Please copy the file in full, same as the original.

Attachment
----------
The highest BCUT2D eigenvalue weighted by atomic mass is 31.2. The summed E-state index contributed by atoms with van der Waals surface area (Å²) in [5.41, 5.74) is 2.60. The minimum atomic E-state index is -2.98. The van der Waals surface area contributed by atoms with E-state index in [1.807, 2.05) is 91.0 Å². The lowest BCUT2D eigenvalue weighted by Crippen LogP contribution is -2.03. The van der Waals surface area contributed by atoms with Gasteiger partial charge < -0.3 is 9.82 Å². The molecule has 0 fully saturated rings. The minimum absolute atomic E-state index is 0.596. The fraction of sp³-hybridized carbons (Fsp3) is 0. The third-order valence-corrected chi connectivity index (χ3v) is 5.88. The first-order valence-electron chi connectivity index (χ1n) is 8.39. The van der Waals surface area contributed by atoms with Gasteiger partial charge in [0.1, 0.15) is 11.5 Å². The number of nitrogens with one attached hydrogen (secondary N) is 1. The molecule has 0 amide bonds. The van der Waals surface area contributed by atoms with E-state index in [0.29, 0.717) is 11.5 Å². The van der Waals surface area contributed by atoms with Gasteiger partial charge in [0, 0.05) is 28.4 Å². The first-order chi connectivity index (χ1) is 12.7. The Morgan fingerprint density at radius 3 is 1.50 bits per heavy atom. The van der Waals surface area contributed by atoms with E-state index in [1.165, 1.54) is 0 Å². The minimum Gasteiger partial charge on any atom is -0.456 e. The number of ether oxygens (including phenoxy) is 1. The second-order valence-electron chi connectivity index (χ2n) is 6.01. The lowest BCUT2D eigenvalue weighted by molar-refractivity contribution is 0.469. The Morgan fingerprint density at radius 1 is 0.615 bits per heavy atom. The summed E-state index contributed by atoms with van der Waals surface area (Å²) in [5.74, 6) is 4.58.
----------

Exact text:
The highest BCUT2D eigenvalue weighted by atomic mass is 31.2. The summed E-state index contributed by atoms with van der Waals surface area (Å²) in [5.41, 5.74) is 2.60. The minimum atomic E-state index is -2.98. The van der Waals surface area contributed by atoms with E-state index in [1.807, 2.05) is 91.0 Å². The lowest BCUT2D eigenvalue weighted by Crippen LogP contribution is -2.03. The van der Waals surface area contributed by atoms with Gasteiger partial charge < -0.3 is 9.82 Å². The molecule has 0 fully saturated rings. The minimum absolute atomic E-state index is 0.596. The fraction of sp³-hybridized carbons (Fsp3) is 0. The third-order valence-corrected chi connectivity index (χ3v) is 5.88. The first-order valence-electron chi connectivity index (χ1n) is 8.39. The van der Waals surface area contributed by atoms with Gasteiger partial charge in [0.1, 0.15) is 11.5 Å². The number of nitrogens with one attached hydrogen (secondary N) is 1. The molecule has 0 amide bonds. The van der Waals surface area contributed by atoms with E-state index in [0.29, 0.717) is 11.5 Å². The van der Waals surface area contributed by atoms with Gasteiger partial charge in [0, 0.05) is 28.4 Å². The first-order chi connectivity index (χ1) is 12.7. The Morgan fingerprint density at radius 3 is 1.50 bits per heavy atom. The van der Waals surface area contributed by atoms with E-state index in [1.165, 1.54) is 0 Å². The minimum Gasteiger partial charge on any atom is -0.456 e. The number of ether oxygens (including phenoxy) is 1. The second-order valence-electron chi connectivity index (χ2n) is 6.01. The lowest BCUT2D eigenvalue weighted by molar-refractivity contribution is 0.469. The Morgan fingerprint density at radius 1 is 0.615 bits per heavy atom. The summed E-state index contributed by atoms with van der Waals surface area (Å²) in [5.74, 6) is 4.58.